Banned Books Week – Day 4

In support of Banned Books Week, all of us contributors will be sharing a favorite challenged book and why we love it so. Today, K. Imani reflects on two banned books she’s used in her classroom.

To learn more about Banned Books Week, visit the ALA Banned Books website.

The Hate U Give by Angie Thomas and All American Boys by Brendan Keily & Jason Reynolds

I wanted to reflect on the banned books that I’ve actually taught. The first was All American Boys which I knew I had to teach the minute I finished reading the first chapter. I knew my students would connect with both characters and the events of the novel and I was right. They got into discussing the book and even my more reluctant readers tore through it. I even had one student who just sat one weekend and read the book instead of playing video games because he was that into it. He admitted to me that All American Boys was the first of my books he really read and enjoyed.

When The Hate U Give came out I taught it instead of AAB and THUG was a huge hit among my students (and staff!) Students were in the hallways reading the book, many finished the book before my carefully planned out schedule, and they all got into the fact that teenagers can protest and bring about change. As we were reading the novel, the Parkland shooting happened and the protests by the students inspired my students. Seeing Starr find her voice allowed my students to also find their voice and that group of students became my most vocal, most political class to date.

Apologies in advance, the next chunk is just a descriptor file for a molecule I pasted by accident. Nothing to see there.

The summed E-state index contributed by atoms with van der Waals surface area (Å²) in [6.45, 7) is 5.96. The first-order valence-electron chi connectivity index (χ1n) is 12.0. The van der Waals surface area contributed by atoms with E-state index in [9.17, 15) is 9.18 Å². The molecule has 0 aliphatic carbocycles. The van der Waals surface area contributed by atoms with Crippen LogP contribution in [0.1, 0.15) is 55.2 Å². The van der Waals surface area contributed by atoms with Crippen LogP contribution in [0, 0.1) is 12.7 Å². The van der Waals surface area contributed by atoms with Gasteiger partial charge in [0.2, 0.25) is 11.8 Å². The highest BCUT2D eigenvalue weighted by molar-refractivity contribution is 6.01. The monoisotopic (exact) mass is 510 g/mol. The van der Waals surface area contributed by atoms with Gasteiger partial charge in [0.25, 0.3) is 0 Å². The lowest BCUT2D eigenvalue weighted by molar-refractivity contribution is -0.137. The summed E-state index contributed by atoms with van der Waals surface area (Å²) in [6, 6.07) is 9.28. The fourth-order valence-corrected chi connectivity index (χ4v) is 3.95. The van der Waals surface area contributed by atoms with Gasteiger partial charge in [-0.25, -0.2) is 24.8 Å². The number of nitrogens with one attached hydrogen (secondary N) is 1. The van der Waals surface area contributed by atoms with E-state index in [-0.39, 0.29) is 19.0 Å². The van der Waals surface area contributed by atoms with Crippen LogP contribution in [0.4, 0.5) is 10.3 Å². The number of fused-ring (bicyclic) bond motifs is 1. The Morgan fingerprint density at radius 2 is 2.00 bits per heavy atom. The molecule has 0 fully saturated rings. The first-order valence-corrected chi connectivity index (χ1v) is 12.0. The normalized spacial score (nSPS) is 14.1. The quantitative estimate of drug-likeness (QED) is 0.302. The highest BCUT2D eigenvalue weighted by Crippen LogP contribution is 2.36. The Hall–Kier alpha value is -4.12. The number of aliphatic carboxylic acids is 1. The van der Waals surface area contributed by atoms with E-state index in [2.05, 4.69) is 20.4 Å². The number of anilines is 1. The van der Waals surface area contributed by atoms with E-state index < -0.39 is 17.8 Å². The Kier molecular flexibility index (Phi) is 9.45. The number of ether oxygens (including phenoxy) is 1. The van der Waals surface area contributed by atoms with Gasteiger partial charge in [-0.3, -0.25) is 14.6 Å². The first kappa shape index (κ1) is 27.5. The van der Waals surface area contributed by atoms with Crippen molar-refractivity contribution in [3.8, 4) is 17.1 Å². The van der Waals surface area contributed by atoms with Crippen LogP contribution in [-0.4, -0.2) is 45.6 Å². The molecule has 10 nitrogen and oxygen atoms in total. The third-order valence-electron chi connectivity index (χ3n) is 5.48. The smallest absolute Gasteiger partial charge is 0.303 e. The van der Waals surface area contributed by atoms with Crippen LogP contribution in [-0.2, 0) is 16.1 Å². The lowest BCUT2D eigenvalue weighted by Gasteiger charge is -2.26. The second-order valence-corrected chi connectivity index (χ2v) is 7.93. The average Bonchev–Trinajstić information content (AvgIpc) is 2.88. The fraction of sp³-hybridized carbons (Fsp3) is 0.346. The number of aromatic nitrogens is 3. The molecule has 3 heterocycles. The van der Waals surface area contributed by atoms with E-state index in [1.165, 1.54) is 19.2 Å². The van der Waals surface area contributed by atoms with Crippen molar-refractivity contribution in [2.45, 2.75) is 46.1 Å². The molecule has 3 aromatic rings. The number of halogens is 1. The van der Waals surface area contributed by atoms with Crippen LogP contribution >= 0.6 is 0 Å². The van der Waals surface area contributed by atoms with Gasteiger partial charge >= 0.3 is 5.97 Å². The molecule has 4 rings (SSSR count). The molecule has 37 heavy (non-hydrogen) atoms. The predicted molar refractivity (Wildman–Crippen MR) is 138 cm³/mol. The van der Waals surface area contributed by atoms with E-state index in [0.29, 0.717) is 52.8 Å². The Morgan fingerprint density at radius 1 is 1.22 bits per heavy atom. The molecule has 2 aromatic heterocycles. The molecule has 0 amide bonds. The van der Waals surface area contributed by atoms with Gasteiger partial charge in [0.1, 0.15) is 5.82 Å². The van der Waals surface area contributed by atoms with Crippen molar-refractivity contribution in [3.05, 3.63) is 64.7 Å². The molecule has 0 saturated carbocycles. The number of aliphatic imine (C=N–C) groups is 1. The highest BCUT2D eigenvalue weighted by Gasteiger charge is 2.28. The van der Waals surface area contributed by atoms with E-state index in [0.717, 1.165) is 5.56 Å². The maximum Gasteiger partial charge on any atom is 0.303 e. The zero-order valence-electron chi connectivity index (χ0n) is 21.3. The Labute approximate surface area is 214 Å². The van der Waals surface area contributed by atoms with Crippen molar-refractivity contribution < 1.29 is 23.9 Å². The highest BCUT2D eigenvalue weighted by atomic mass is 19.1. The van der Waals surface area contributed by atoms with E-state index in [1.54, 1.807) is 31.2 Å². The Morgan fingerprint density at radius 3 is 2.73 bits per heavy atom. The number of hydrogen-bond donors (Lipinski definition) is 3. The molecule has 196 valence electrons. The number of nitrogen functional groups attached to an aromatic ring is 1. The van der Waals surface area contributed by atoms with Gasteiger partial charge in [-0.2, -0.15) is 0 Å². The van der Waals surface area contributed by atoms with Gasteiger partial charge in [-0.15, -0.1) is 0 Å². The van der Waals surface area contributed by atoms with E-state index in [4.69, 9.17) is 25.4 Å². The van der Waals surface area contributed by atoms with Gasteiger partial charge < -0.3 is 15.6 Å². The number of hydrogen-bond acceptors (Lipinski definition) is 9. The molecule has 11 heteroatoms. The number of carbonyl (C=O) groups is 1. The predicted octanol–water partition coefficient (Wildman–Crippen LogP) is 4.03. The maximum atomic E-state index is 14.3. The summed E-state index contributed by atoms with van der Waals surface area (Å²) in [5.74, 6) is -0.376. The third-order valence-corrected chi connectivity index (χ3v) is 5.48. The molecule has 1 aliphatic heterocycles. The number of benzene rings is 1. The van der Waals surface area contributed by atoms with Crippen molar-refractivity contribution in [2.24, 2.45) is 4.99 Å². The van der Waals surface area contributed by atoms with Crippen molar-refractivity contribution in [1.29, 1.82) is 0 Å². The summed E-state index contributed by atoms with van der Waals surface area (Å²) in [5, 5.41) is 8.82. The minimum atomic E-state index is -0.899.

A lot of times books by authors of color are banned due to racist themes, and anti-police themes, and other nonsense because parents feel their “children” can’t handle it. Well, children of color don’t get the space away from racism, and LGBTQ children don’t get space away from homo/transphobia. They live it everyday and they need to be able to see their stories taught, discussed, reflected upon, and to have their voices heard. Books like All American Boys and The Hate U Give deserve to be in the classroom and I am glad to have taught those books.

In case you’re curious, the banned book I’m teaching this year is Stamped.